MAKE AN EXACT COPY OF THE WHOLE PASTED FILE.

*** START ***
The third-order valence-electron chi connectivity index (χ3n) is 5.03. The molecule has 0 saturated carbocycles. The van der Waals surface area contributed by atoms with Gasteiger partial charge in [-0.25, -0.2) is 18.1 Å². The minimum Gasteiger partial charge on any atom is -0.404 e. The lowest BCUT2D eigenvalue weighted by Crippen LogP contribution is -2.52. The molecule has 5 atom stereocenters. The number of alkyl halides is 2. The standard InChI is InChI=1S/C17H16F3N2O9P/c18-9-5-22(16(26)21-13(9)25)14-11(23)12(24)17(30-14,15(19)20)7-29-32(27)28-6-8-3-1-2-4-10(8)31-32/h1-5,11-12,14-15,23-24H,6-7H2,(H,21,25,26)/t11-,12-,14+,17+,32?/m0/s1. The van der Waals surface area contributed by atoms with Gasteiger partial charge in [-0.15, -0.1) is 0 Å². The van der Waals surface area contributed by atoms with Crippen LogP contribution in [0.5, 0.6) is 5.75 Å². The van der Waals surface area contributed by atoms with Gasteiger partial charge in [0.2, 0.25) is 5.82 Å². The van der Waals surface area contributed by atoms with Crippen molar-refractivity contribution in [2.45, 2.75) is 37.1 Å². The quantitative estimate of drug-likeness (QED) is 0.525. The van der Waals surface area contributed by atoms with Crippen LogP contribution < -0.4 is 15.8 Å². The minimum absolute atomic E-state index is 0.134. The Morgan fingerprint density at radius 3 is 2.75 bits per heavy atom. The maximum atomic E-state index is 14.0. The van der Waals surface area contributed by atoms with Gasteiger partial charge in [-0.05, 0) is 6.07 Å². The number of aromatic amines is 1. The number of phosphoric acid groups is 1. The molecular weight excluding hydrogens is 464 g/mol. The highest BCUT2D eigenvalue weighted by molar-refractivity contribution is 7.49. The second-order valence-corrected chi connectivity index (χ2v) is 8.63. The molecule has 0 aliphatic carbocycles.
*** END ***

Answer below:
The third-order valence-electron chi connectivity index (χ3n) is 5.03. The molecule has 0 saturated carbocycles. The van der Waals surface area contributed by atoms with Gasteiger partial charge in [-0.25, -0.2) is 18.1 Å². The minimum Gasteiger partial charge on any atom is -0.404 e. The lowest BCUT2D eigenvalue weighted by Crippen LogP contribution is -2.52. The molecule has 5 atom stereocenters. The number of alkyl halides is 2. The standard InChI is InChI=1S/C17H16F3N2O9P/c18-9-5-22(16(26)21-13(9)25)14-11(23)12(24)17(30-14,15(19)20)7-29-32(27)28-6-8-3-1-2-4-10(8)31-32/h1-5,11-12,14-15,23-24H,6-7H2,(H,21,25,26)/t11-,12-,14+,17+,32?/m0/s1. The van der Waals surface area contributed by atoms with Gasteiger partial charge in [-0.15, -0.1) is 0 Å². The van der Waals surface area contributed by atoms with Crippen LogP contribution in [0.5, 0.6) is 5.75 Å². The van der Waals surface area contributed by atoms with Gasteiger partial charge in [0.2, 0.25) is 5.82 Å². The van der Waals surface area contributed by atoms with Crippen molar-refractivity contribution in [2.45, 2.75) is 37.1 Å². The quantitative estimate of drug-likeness (QED) is 0.525. The van der Waals surface area contributed by atoms with Crippen LogP contribution < -0.4 is 15.8 Å². The minimum absolute atomic E-state index is 0.134. The Morgan fingerprint density at radius 3 is 2.75 bits per heavy atom. The maximum atomic E-state index is 14.0. The van der Waals surface area contributed by atoms with Gasteiger partial charge in [-0.05, 0) is 6.07 Å². The number of aromatic amines is 1. The number of phosphoric acid groups is 1. The molecular weight excluding hydrogens is 464 g/mol. The highest BCUT2D eigenvalue weighted by molar-refractivity contribution is 7.49. The second-order valence-corrected chi connectivity index (χ2v) is 8.63. The molecule has 0 aliphatic carbocycles.